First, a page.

Dr. Strangelove or: How I Learned to Stop Worrying and Love the Bomb (1964)

casey Of all the classic movies we’ve discussed to date, Dr Strangelove is the first that we’d already seen. It’s one of my very favorites.

brooke True story. I believe you first showed it to me three or four years ago.

casey AAAAaaaaaaand?

brooke I really liked it then, and it was fun to watch it again.

casey I think it’s one of the funniest movies ever, almost effortlessly so…although Stanley Kubrick is not the kind of director who does “effortless.” But his cold war satire is entertaining on the surface while offering a sharp rebuke of the lunacy of Cold War ideology.

brooke Which is a perfect segue into a description of the movie…
As the movie begins, General Jack Ripper issues the attack command for dozens of nuclear-armed planes flying near Russian airspace. Ripper also shuts down all contact with the outside world, leaving only his second in command, British officer Captain Lionel Mandrake (Peter Sellers), to convince the general to give the cease fire code. Meanwhile, the President (also played by Peter Sellers) has no choice but to call a meeting in the War Room to solve the problem along with various military officials, the Russian ambassador, and the ex-Nazi nuclear expert Dr. Strangelove (again, Peter Sellers).

casey There are so many great characters. Ripper is my favorite: a hard nosed John Wayne-style military man whose dialogue mixes war cliches and Bircher conspiracies—in particular, the need to protect our “precious bodily fluids” from communist contamination (also known as fluoridation). He delivers every absurd line with total conviction and gravity, creating a hilarious dynamic with the genial Captain Mandrake, whose attempts to reason with Ripper give way to increasing desperation throughout the movie.
it’s funny, is what I’m saying.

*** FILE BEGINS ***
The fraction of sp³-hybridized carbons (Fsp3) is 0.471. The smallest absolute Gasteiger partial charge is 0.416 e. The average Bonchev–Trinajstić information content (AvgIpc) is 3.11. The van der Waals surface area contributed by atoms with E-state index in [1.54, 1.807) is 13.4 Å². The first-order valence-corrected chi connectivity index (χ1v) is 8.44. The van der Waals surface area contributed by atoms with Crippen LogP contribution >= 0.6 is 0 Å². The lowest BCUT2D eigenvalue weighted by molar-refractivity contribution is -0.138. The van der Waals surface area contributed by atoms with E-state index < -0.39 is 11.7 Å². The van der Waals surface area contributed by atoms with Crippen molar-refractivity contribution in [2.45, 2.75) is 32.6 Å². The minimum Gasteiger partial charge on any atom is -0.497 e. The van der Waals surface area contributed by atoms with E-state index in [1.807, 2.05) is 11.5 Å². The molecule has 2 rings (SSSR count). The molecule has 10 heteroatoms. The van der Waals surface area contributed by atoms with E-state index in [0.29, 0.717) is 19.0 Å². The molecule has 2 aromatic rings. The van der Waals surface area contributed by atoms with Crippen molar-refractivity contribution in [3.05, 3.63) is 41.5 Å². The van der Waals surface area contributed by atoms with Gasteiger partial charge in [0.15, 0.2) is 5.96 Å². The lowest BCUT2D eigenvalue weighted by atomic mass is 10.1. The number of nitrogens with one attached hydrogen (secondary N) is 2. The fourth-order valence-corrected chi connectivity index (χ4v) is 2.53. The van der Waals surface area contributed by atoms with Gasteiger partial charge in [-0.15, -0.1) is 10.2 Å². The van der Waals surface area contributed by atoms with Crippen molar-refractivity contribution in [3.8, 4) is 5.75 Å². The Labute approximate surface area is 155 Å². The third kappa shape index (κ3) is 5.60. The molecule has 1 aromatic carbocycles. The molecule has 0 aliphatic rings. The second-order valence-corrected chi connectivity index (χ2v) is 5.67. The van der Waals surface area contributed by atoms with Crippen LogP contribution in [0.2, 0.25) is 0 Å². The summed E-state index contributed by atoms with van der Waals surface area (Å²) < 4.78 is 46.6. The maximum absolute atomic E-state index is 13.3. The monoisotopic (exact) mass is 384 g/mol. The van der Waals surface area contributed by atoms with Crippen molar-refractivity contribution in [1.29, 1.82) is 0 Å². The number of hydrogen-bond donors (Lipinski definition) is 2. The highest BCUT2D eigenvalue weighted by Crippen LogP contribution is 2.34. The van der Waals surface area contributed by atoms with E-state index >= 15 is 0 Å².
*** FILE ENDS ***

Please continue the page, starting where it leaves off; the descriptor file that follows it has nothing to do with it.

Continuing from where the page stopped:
brooke It’s perfect. And behind General Ripper you can always see a sign that boldly proclaims, PEACE IS OUR PROFESSION


casey The War Room decides that attacking Ripper’s base  is the best option (thus pitting American soldiers against other Americans who’ve been told that the invaders are disguised Soviets), and variations of that sign show up in most of the battle scenes. It gives everything a nice layer of irony: It’s a literal reminder that the military can’t do the job it’s been tasked with. Also, “peace” is what every character professes to be working toward as they contemplate ever-escalating violence, including launching a pre-emptive ICBM strike to cripple any Soviet counterattack if the planes can’t be recalled (“no more than ten to twenty million killed, tops!”). So the word “profession” is a dual-layered rebuke, I think.

brooke We need to talk about the phone conversations, especially those between President Muffley and the Soviet Premier, who the president refers to by his first name, Dmitri.
We never see or hear from Dmitri, but Sellers kills it as the frustrated President talking to him like they’re a curmudgeonly old married couple.
“Let me finish, Dmitri… Well listen, how do you think I feel about it?… Can you imagine how I feel about it, Dmitri?… Why do you think I’m calling you? Just to say hello?”